I pulled the pillow over my head and did my best not to gag. It smelled like camel ass and old cheese, but thankfully muffled the obscenely loud ticking clock on the wall and blotted out the annoying red light from the alarm on the nightstand. Everything was amped in this stage of the jump. Noises were louder, colors were brighter, and smells were ten times more potent. It was like motion sickness and the super flu rolled into one.
I let my eyes flutter closed and tried to focus on something good. The time my parents took Dez and me to Disney World. Or the day I'd taken first place in the local Board Wars competition. It took some effort, but eventually my body relaxed and I started to drift into peaceful oblivion.
My instructions were to dream-walk Ginger, the head of the Six Underground, as soon as I was set up in Cain's body. There was a reason she sent me to infiltrate Zendean—I just didn't know what that reason was. All she'd said was that it would help Dez, my cousin.
I'd slipped into Dez's dream a few times after the Sanctuary Hotel burned down. I kept myself hidden, simply observing, because what I saw scared the hell out of me. Every time was the same. Dez facing off against a guy we used to go to school with—Fin. He was Supremacy in the midst of the decline and completely unhinged. The dream would change, and it would be Dez in Fin's place. Crazed and out of control. She was terrified of becoming that thing. Of losing her mind like the others. After that, I didn't ask questions. It was that memory, playing over and over again inside my head, that allowed me to take Douglass Cain's life.
My name is Brandt Cross, and there's nothing I wouldn't do for my family ...
Dez was my cousin and my best friend. She'd been my partner in crime since we were both in diapers, and was the one and only reason I'd agreed to do this—whatever it turned out to be. One of the kids from my uncle's Supremacy project, Dez was among a handful of unluckys given a drug before they were born in an attempt to magnify their abilities. A failed attempt. What Denazen hadn't counted on was the nasty side effect that crested as the subjects neared eighteen. Insanity, then death. Dez's time was running short.
The rumor was that Denazen found a cure for the Supremacy side effect, and that they'd already used it on someone successfully. Kiernan—who apparently was also my cousin. Well, half-cousin, anyway. Until I could slip into dream land and confirm it with Ginger, I could only guess that she'd found out the remaining cure—there wasn't much left according to my uncle—was being stored here, at Zendean. By having me jump into Cain, we would have a man on the inside to snatch it up, not to mention an ability that could definitely come in handy in the war against Denazen.
A deep breath, and I began counting back from one hundred. I found that when I was stressed, and wanted to sleep, that usually did the trick. It was working, too ...
Then someone had to go and bang on my door.
I opened my eyes, hoping it was all a bad dream, but it wasn't. A few more blows to the door, followed by an angry voice yelling, "Loser. Open the fuck up."
Something about the voice made my fingers clench and my jaw tighten. It was two-thirty in the morning. Who the hell knocked on someone's door, screaming like an idiot, at two-thirty in the morning?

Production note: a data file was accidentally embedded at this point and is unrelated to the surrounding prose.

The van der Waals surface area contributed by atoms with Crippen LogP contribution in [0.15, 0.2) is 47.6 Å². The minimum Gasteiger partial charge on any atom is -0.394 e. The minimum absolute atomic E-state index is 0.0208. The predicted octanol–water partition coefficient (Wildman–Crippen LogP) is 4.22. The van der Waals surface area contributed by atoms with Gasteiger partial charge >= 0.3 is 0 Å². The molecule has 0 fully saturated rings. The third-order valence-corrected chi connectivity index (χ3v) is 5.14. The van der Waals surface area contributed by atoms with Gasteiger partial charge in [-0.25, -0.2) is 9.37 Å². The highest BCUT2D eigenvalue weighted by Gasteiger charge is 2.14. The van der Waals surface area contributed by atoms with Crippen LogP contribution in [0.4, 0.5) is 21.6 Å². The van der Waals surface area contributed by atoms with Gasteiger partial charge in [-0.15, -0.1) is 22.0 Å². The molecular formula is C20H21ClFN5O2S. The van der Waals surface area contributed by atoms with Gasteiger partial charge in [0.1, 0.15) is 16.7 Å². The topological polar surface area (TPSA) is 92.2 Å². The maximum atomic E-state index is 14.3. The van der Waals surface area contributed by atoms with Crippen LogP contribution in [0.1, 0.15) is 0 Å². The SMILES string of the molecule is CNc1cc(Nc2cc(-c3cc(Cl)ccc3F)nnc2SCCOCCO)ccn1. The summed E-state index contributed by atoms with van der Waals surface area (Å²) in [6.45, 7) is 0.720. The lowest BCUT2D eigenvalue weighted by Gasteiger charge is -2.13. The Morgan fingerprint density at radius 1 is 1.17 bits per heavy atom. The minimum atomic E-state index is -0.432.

More pounding. Each blow echoed inside my head like a gong and made the entire world quake. All the asshole had to do was turn the knob since I hadn't bothered to lock the door when I came in. If he banged one more time, I was getting up and cramming my boot down his throat sideways.
The voice came again, this time angrier. "Feltch saw you come in. Open up."
A watery face danced on the edge of my mind. Henson ... Hendrick ... Henley! The guy's name was Henley—and he wasn't going away. I forced myself off the bed, careful not to topple forward when the room tipped drastically to the left. I took two steps and tripped over something—I couldn't see what—nearly face-planting, and managed to drag myself off the floor in time for the yelling to start again.
"You've got five seconds," the voice on the other side of the door spat. "Then I'm knocking it down and busting you up."
I stumbled the rest of the way and ripped open the door, wanting nothing more than to bash this guy's face in. It wasn't immediately clear who Henley was, but I did know he and Cain were not buds.
Bright light spilled into the room, making my eyes water. When my vision cleared, I saw a tall guy maybe a year or so older than me with broad shoulders and an angry scowl. "What the fuck is your problem?"
Light gray eyes glared at me from under a mop of longish, dark brown hair. He was taller than Cain—me—by several inches, and had a stubby goatee. "They want you in the rec room. Now."
"What for?" I growled. Each word I spoke was like a saw blade to the brain and I had to brace myself against either side of the doorway to keep from keeling forward. Every sound sent a world-quaking vibration through my body, and if this moron wasn't careful, I was going to puke on him.
Henley flashed a satisfied smile and crossed his arms as he leaned back against the doorframe. Confidant and casual. This wasn't the type of guy who intimidated easily. "I told you yesterday. I speak, you jump. No questions."
Excerpted from Faceless by Jus Accardo, Liz Pelletier, Erica M. Chapman. Copyright © 2013 Jus Accardo. Excerpted by permission of Entangled Publishing, LLC.